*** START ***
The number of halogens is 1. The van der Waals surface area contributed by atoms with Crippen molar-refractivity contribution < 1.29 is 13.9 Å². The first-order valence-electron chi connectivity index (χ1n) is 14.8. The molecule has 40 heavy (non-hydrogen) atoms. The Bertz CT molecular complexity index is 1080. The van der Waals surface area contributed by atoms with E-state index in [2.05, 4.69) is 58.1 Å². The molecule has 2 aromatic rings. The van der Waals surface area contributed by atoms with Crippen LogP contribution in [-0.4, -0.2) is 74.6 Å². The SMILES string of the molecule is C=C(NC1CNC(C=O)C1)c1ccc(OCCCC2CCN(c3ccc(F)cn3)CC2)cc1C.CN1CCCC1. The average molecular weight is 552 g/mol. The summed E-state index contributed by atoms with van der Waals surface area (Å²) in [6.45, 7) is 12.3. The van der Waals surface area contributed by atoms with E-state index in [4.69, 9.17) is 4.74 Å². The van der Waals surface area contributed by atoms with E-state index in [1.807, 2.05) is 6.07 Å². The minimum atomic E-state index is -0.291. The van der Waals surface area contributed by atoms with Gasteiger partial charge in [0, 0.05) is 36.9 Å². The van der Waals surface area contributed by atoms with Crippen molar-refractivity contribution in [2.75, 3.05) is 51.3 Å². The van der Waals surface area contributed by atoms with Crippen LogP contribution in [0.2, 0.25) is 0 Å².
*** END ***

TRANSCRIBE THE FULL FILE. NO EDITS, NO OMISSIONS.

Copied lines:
The number of halogens is 1. The van der Waals surface area contributed by atoms with Crippen molar-refractivity contribution < 1.29 is 13.9 Å². The first-order valence-electron chi connectivity index (χ1n) is 14.8. The molecule has 40 heavy (non-hydrogen) atoms. The Bertz CT molecular complexity index is 1080. The van der Waals surface area contributed by atoms with E-state index in [2.05, 4.69) is 58.1 Å². The molecule has 2 aromatic rings. The van der Waals surface area contributed by atoms with Crippen LogP contribution in [-0.4, -0.2) is 74.6 Å². The SMILES string of the molecule is C=C(NC1CNC(C=O)C1)c1ccc(OCCCC2CCN(c3ccc(F)cn3)CC2)cc1C.CN1CCCC1. The average molecular weight is 552 g/mol. The summed E-state index contributed by atoms with van der Waals surface area (Å²) in [6.45, 7) is 12.3. The van der Waals surface area contributed by atoms with E-state index in [4.69, 9.17) is 4.74 Å². The van der Waals surface area contributed by atoms with E-state index in [1.807, 2.05) is 6.07 Å². The minimum atomic E-state index is -0.291. The van der Waals surface area contributed by atoms with Gasteiger partial charge in [0, 0.05) is 36.9 Å². The van der Waals surface area contributed by atoms with Crippen molar-refractivity contribution in [2.75, 3.05) is 51.3 Å². The van der Waals surface area contributed by atoms with Crippen LogP contribution in [0.2, 0.25) is 0 Å².